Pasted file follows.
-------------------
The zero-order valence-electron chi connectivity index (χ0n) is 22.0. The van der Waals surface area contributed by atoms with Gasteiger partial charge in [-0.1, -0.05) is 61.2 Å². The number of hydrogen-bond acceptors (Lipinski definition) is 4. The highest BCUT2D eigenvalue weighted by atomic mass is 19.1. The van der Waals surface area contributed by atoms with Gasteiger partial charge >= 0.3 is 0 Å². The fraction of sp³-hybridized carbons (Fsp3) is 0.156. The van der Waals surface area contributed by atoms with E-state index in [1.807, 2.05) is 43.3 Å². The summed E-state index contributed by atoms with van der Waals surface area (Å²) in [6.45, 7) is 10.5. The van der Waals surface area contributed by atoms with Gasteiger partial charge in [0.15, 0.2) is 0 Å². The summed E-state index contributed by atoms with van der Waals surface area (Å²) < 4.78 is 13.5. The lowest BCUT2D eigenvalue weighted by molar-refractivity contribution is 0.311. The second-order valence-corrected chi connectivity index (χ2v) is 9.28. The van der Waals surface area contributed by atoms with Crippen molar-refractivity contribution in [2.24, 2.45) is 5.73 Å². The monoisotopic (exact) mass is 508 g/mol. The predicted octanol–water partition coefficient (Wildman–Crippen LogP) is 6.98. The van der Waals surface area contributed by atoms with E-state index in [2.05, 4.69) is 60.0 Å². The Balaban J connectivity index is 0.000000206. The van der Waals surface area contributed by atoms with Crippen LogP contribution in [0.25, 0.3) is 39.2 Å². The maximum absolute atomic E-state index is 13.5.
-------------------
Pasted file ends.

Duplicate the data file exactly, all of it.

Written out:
The zero-order valence-electron chi connectivity index (χ0n) is 22.0. The van der Waals surface area contributed by atoms with Gasteiger partial charge in [-0.1, -0.05) is 61.2 Å². The number of hydrogen-bond acceptors (Lipinski definition) is 4. The highest BCUT2D eigenvalue weighted by atomic mass is 19.1. The van der Waals surface area contributed by atoms with Gasteiger partial charge >= 0.3 is 0 Å². The fraction of sp³-hybridized carbons (Fsp3) is 0.156. The van der Waals surface area contributed by atoms with E-state index in [1.807, 2.05) is 43.3 Å². The summed E-state index contributed by atoms with van der Waals surface area (Å²) in [6.45, 7) is 10.5. The van der Waals surface area contributed by atoms with Gasteiger partial charge in [0.15, 0.2) is 0 Å². The summed E-state index contributed by atoms with van der Waals surface area (Å²) < 4.78 is 13.5. The lowest BCUT2D eigenvalue weighted by molar-refractivity contribution is 0.311. The second-order valence-corrected chi connectivity index (χ2v) is 9.28. The van der Waals surface area contributed by atoms with Crippen molar-refractivity contribution in [2.24, 2.45) is 5.73 Å². The monoisotopic (exact) mass is 508 g/mol. The predicted octanol–water partition coefficient (Wildman–Crippen LogP) is 6.98. The van der Waals surface area contributed by atoms with E-state index in [2.05, 4.69) is 60.0 Å². The Balaban J connectivity index is 0.000000206. The van der Waals surface area contributed by atoms with Crippen LogP contribution in [0.25, 0.3) is 39.2 Å². The maximum absolute atomic E-state index is 13.5.